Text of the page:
Why do companies ask you to send emails with a cover letter and resume? Do people even read their emails anymore? Most of us spend a lot of time tailoring our emails, does it help?

The number of emails and cover letters flooding a hiring manager’s inbox can be overwhelming, yet somehow hiring managers, human resources professionals, and recruiters find ways to sort candidates who are easily selected, or eliminate them from the “potential interview” pile. Your goal as a job candidate is to find ways to help the screener keep you moving in the right direction. Here is some excellent advice to do so…

  • Never use “Resume”, “Resume2,” or even “Elementary School Teacher Resume” as the name of your attachment. An employer will receive many such attachments; how can they expect to locate yours easily? The attachment folder in their email program usually contains many files with such titles. Therefore, it is much better to use “Name Resume” or a title that will be unique to only you.
  • Next, put some kind of statement in the email, with a line saying how you know about the opening and that your resume and cover letter are attached. Some screeners will not open attachments unless they have an idea of what is in them. Furthermore, if they receive applications with no email text – only attachments – very often those emails are sent directly to the trash.
  • Another excellent idea is to put your cover letter in body of the email itself instead of adding it as an attachment. If you have a strong, relevant cover letter, save the screener some time by not having to open the cover letter attachment. Bring that information right to the forefront of the process.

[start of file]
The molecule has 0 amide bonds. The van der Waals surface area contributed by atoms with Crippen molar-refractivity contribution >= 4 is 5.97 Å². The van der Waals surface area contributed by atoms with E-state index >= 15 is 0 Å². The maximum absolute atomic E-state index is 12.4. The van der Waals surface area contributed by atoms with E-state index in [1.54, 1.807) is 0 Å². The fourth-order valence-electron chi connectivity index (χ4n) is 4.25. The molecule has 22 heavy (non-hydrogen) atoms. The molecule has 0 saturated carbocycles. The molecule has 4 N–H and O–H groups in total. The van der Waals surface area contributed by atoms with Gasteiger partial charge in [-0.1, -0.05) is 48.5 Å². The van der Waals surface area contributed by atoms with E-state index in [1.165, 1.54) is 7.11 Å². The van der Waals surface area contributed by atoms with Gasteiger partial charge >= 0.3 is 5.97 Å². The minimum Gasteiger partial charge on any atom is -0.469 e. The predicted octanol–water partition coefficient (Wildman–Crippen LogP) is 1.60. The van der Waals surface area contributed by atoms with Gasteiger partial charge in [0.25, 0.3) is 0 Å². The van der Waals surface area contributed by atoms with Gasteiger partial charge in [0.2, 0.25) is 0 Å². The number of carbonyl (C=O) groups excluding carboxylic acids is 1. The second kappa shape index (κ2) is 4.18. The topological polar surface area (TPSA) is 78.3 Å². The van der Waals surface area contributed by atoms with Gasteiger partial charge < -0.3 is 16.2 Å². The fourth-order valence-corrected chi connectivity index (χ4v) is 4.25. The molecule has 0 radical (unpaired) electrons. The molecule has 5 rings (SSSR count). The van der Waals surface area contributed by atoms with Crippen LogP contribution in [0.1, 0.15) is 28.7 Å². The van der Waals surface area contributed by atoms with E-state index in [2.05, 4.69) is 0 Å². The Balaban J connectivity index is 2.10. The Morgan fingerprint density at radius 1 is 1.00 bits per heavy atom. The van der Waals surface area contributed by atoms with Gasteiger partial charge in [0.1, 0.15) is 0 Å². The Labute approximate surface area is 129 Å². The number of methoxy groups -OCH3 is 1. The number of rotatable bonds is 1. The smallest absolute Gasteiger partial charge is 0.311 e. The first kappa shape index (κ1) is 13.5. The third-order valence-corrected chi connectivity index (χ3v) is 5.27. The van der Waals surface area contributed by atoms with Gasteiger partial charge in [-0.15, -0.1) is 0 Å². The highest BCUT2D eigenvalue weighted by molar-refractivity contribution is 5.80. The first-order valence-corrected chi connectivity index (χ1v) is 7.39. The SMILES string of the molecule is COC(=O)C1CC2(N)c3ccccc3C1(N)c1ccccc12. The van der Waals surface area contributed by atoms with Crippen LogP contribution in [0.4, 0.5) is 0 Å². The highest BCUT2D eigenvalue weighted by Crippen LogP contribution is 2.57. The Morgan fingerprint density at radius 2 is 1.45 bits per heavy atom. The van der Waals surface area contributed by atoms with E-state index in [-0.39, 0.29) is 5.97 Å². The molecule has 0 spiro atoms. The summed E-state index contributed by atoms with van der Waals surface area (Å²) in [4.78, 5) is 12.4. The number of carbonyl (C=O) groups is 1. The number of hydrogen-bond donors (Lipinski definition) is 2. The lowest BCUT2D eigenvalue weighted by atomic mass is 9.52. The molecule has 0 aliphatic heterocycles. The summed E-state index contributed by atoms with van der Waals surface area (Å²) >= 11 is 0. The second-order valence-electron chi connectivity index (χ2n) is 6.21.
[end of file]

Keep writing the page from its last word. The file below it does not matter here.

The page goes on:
• Some other good ideas are to make sure you review your resume after you send it electronically. How does it look?
  • Effectively utilize the subject line in emails. If you were referred by someone, use the name in the subject line for a better chance at a response.
  • Use the language in the ad to highlight your capabilities – and make sure to show results, not just responsibilities.
  • Can you use a testimonial in your cover letter? Quote a customer or manager who offers information about how effective you were in a job task, solving a problem, or adding value.


All of the details matter, so review each step in your process to make sure you are making all your efforts count. You do not want to be excluded from an opportunity because of a small flaw in the process. Evaluate all your job search steps as if you were the hiring manager. Are you making it easy for the reader to see why they should meet you? Do all your communications look professional? Are your name, phone number and email address all easily accessible on all communications? Can you connect the hiring manager to someone you know? Hiring organizations really do want to hire great people. Help them find their way to you!